A Day in the Life of a Delivery Service Worker in Japan Amid COVID-19
Delivery workers are also considered frontliners during this pandemic.
With the Coronavirus crisis worsening since the beginning of the year and the state of emergency declaration last April, many restaurants have closed and the city has become almost deserted. However, delivery service workers carrying large backpacks are still seen running around frequently.
At a time when businesses are asked to stop normal operations, restaurants find ways to somehow cover the decline in sales by offering take out services. But since consumers refrain from going out, they heavily rely on delivery services to both meet their needs. This brings us to the question, how does the staff of these delivery services work.
A delivery worker for Uber Eats, one of the most well-known delivery services in the country, agreed to an interview by the editorial department in Osaka City.
(The interview was conducted via video call.)
The famous delivery backpack. They come in different shapes (there are green ones too), and this is presumably the earliest version.
Necessary skills as a delivery worker
Why did you start being a delivery worker for Uber Eats?
An acquaintance started doing it and I asked about the job out of curiosity. And I thought, maybe that’s something I could do too. I started January last year and have been going on for almost a year and a half now.
What do you exactly need to become a delivery worker?
All you need is a smartphone and an identification card like a driver’s license. For your temporary registration as a delivery worker (called “delivery partner” in Uber Eats), you have to send all the necessary information like your name and your photo on the official website and install the smartphone application for riders. Then go to the Uber Eats office located in various cities to confirm your identity face-to-face (*Note) and receive your backpack.
During this time, a backpack deposit of a few thousand Yen is required (on-the-spot payment is not necessary, it will be deducted little by little from your compensation once you start working) but you’ll get it back when you return the backpack once you quit working. So the initial cost is technically zero.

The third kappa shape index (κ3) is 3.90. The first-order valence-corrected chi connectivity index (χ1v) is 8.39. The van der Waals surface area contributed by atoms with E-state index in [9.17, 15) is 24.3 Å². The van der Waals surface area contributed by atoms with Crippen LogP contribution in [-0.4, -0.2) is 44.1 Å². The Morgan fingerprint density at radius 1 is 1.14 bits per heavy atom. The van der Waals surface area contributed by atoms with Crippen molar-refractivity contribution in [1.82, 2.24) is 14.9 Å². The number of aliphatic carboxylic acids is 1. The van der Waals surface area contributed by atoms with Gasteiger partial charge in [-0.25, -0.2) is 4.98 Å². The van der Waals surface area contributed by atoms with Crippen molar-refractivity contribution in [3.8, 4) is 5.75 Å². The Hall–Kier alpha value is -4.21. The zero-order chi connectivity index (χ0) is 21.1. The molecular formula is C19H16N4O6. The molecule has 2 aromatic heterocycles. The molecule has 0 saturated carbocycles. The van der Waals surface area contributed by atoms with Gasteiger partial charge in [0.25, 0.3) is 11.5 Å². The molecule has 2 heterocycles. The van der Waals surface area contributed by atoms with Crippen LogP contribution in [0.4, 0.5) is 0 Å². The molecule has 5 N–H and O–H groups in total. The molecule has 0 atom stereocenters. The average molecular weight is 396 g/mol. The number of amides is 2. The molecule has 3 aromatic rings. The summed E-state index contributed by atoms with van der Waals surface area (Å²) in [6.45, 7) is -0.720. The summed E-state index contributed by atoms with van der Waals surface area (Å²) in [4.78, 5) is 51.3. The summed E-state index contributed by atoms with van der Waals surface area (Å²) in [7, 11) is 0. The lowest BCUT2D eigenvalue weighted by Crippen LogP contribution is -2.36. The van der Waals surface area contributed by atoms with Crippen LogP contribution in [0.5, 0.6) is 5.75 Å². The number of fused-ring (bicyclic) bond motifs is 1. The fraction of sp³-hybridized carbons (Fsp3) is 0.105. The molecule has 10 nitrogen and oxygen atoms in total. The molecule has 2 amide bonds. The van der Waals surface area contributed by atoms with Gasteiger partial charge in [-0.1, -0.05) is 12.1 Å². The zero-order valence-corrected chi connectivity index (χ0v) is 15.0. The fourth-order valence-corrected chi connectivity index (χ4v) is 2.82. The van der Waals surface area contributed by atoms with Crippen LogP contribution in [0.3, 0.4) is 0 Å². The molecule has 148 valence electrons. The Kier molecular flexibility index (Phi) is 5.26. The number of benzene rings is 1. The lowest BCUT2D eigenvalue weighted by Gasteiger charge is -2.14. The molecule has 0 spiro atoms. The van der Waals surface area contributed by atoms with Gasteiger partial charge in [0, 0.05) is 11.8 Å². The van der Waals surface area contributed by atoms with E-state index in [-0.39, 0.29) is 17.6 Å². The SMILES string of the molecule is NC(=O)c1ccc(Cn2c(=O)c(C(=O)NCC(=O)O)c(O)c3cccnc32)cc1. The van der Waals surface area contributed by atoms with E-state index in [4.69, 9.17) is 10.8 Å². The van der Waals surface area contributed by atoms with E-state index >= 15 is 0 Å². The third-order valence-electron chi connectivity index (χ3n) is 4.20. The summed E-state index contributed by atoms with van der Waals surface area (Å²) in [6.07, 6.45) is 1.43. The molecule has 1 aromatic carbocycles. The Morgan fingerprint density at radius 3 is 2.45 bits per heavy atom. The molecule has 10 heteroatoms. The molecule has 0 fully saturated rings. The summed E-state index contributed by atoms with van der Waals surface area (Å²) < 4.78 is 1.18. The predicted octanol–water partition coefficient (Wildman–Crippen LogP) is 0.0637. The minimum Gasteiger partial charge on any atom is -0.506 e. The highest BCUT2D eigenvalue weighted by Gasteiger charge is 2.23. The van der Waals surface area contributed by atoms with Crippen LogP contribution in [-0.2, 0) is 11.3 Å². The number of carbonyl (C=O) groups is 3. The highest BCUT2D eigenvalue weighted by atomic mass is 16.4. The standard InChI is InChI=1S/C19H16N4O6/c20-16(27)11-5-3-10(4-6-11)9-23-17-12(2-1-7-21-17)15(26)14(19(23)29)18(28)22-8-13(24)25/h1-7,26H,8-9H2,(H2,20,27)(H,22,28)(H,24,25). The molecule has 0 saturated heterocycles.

For the delivery vehicle, you have to provide your own bicycle or motorbike. But if you don’t have one, you can use the bike sharing service affiliated with Uber at a low cost.
*Note: In order to prevent the spread of Coronavirus infection, special measures are taken to complete registration by contactless procedure using a telephone, etc. instead of the face-to-face method.
For the safety of delivery workers, Uber provides them with masks, and infection prevention measures are being implemented.
After that, how do you actually start delivering?
Launch the app during the time when you can deliver. The app will let you receive notifications from nearby stores with orders for delivery. Follow the directions in the app and go to the store, pick up the food, and deliver it to the customer. Then you repeat the cycle. It’s not that difficult, so you get used to it after a few tries.
Waiting for dispatch on the app. It connects with the GPS on your smartphone and your location is displayed on the map.
When there is a dispatch, the display switches to the directions to the store.
How much compensation do you receive in one transaction?
For example, the average delivery distance is around 1 to 2 kilometers. And for that it’s usually ¥350 to ¥400 in Osaka, plus fixed additional fees depending on the time and area.
In my case, I deliver after I finish my day job, which is around dinner so that’s more or less ¥500 per transaction. Each delivery takes roughly 15 to 20 minutes so if I make 2 deliveries in an hour, I earn ¥1,000. And if I make 3, I earn ¥1,500. But of course, the waiting time doesn’t count so this isn’t always the case.
Also, there are bonuses called “quests” like “if you deliver __ items in __ days, you will receive an additional ¥__” so you can earn by combining them well.
If you accept a dispatch in the orange area, you will receive a fixed additional fee of ￥150 per delivery.